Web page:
# [Python-ideas] Why not picoseconds?

Koos Zevenhoven k7hoven at gmail.com
Tue Oct 17 04:48:24 EDT 2017

```Replying to myself again here, as nobody else said anything:

On Mon, Oct 16, 2017 at 5:42 PM, Koos Zevenhoven <k7hoven at gmail.com> wrote:
>
>
> ​Indeed. And some more on where the precision loss comes from:
>
> When you measure time starting from one point, like 1970, the timer
> reaches large numbers today, like 10**9 seconds. Tiny fractions of a second
> are especially tiny when compared to a number like that.
>
> You then need log2(10**9) ~ 30 bits of precision just to get a one-second
> resolution in your timer. A double-precision (64bit) floating point number
> has 53 bits of precision in the mantissa, so you end up with 23 bits of
> precision left for fractions of a second, which means you get a resolution
> of 1 / 2**23 seconds, which is about 100 ns, which is well in line with the
> data that Victor provided (~100 ns + overhead = ~200 ns).
>
>
​My calculation is indeed *approximately* correct, but ​the problem is that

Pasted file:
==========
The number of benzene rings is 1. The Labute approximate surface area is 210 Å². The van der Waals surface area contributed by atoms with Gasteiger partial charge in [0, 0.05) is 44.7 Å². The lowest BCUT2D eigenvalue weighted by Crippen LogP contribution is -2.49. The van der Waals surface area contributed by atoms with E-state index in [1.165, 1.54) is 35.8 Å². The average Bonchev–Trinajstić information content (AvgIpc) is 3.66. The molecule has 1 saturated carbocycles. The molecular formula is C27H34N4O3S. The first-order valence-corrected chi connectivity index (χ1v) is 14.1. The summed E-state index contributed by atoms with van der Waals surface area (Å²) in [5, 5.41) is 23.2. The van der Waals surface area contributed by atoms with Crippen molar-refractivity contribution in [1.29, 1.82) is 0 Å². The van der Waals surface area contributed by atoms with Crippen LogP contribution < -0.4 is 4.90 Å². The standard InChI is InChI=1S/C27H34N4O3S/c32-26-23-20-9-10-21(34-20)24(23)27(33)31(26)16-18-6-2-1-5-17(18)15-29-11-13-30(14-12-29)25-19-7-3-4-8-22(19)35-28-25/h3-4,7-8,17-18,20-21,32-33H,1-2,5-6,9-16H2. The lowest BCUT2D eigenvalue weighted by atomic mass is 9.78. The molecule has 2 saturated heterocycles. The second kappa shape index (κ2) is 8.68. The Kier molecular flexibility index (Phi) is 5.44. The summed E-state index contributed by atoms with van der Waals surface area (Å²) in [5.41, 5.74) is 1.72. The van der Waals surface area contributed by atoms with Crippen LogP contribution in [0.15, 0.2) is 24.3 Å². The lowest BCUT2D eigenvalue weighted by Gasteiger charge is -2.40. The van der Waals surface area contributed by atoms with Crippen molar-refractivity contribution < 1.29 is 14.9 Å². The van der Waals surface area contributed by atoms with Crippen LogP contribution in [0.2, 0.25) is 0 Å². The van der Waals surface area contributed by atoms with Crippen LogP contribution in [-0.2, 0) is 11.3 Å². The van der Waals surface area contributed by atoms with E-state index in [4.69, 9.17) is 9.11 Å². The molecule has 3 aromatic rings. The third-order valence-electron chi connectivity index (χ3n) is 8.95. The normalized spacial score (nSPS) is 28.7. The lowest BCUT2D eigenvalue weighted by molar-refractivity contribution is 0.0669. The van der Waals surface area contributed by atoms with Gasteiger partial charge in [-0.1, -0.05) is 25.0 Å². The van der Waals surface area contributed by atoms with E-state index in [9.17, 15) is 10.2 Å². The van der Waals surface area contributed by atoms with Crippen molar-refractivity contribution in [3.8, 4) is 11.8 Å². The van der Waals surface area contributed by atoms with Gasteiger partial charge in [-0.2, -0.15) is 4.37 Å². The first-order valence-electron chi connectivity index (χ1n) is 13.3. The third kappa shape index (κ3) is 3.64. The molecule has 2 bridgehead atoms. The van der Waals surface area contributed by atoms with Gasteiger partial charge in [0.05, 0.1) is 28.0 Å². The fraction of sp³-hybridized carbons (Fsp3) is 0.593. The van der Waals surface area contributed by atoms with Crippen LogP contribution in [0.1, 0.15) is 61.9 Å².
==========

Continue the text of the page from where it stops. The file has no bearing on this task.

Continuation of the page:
I made a bunch of decimal rounding errors while doing it, which was not
really desirable here. The exact expression for the resolution of
time.time() today is:

>>> 1 / 2**(53 - math.ceil(math.log2(time.time())))
​2.384185791015625e-07

So this is in fact a little over 238 ns. Victor got 239 ns experimentally.
So actually the resolution is coarse enough to completely drown the the
effects of overhead in Victor's tests, and now that the theory is done
correctly, it is completely in line with practice.

––Koos

--
+ Koos Zevenhoven + http://twitter.com/k7hoven +
-------------- next part --------------
An HTML attachment was scrubbed...